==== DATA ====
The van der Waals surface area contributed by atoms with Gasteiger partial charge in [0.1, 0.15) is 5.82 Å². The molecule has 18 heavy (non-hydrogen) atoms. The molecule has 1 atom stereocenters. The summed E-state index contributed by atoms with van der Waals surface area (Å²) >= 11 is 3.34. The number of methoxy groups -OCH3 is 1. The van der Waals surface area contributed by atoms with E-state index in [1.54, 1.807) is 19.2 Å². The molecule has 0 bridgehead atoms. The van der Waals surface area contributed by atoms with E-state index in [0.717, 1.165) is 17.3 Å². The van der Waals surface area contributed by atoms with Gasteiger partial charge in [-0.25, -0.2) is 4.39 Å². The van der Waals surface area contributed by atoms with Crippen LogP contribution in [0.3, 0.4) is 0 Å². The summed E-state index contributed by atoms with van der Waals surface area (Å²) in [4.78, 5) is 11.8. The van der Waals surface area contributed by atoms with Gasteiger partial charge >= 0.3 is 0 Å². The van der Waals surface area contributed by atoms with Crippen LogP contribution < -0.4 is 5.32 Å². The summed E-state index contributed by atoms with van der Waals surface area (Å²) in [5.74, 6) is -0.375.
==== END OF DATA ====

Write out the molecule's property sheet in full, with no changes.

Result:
The van der Waals surface area contributed by atoms with Gasteiger partial charge in [0.1, 0.15) is 5.82 Å². The molecule has 18 heavy (non-hydrogen) atoms. The molecule has 1 atom stereocenters. The summed E-state index contributed by atoms with van der Waals surface area (Å²) >= 11 is 3.34. The number of methoxy groups -OCH3 is 1. The van der Waals surface area contributed by atoms with E-state index in [1.54, 1.807) is 19.2 Å². The molecule has 0 bridgehead atoms. The van der Waals surface area contributed by atoms with E-state index in [0.717, 1.165) is 17.3 Å². The van der Waals surface area contributed by atoms with Gasteiger partial charge in [-0.25, -0.2) is 4.39 Å². The van der Waals surface area contributed by atoms with Crippen LogP contribution in [0.3, 0.4) is 0 Å². The summed E-state index contributed by atoms with van der Waals surface area (Å²) in [4.78, 5) is 11.8. The van der Waals surface area contributed by atoms with Gasteiger partial charge >= 0.3 is 0 Å². The van der Waals surface area contributed by atoms with Crippen LogP contribution < -0.4 is 5.32 Å². The summed E-state index contributed by atoms with van der Waals surface area (Å²) in [5.74, 6) is -0.375.